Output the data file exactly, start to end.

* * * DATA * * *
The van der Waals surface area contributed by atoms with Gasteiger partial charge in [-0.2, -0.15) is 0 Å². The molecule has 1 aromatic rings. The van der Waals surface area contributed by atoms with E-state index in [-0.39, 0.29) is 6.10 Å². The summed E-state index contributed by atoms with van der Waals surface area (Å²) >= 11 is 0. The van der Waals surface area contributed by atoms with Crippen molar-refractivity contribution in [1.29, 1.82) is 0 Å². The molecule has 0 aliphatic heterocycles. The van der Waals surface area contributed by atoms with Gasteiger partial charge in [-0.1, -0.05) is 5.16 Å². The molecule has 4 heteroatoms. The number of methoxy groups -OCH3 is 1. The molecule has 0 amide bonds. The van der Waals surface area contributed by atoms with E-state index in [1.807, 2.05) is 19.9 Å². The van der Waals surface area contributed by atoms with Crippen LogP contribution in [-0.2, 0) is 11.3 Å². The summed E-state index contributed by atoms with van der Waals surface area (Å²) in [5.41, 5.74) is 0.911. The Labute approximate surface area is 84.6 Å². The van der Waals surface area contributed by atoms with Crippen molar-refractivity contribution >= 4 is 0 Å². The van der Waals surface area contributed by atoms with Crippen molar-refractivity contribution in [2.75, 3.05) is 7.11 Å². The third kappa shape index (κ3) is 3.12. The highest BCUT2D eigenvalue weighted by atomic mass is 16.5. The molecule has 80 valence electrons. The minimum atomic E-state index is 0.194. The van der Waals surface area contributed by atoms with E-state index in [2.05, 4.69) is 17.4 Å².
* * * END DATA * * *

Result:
The van der Waals surface area contributed by atoms with Gasteiger partial charge in [-0.2, -0.15) is 0 Å². The molecule has 1 aromatic rings. The van der Waals surface area contributed by atoms with E-state index in [-0.39, 0.29) is 6.10 Å². The summed E-state index contributed by atoms with van der Waals surface area (Å²) >= 11 is 0. The van der Waals surface area contributed by atoms with Crippen molar-refractivity contribution in [1.29, 1.82) is 0 Å². The molecule has 0 aliphatic heterocycles. The van der Waals surface area contributed by atoms with Gasteiger partial charge in [-0.1, -0.05) is 5.16 Å². The molecule has 4 heteroatoms. The number of methoxy groups -OCH3 is 1. The molecule has 0 amide bonds. The van der Waals surface area contributed by atoms with E-state index in [1.807, 2.05) is 19.9 Å². The van der Waals surface area contributed by atoms with Crippen LogP contribution in [-0.2, 0) is 11.3 Å². The summed E-state index contributed by atoms with van der Waals surface area (Å²) in [5.41, 5.74) is 0.911. The Labute approximate surface area is 84.6 Å². The van der Waals surface area contributed by atoms with Crippen molar-refractivity contribution >= 4 is 0 Å². The van der Waals surface area contributed by atoms with Crippen molar-refractivity contribution in [2.75, 3.05) is 7.11 Å². The third kappa shape index (κ3) is 3.12. The highest BCUT2D eigenvalue weighted by atomic mass is 16.5. The molecule has 80 valence electrons. The minimum atomic E-state index is 0.194. The van der Waals surface area contributed by atoms with E-state index in [2.05, 4.69) is 17.4 Å².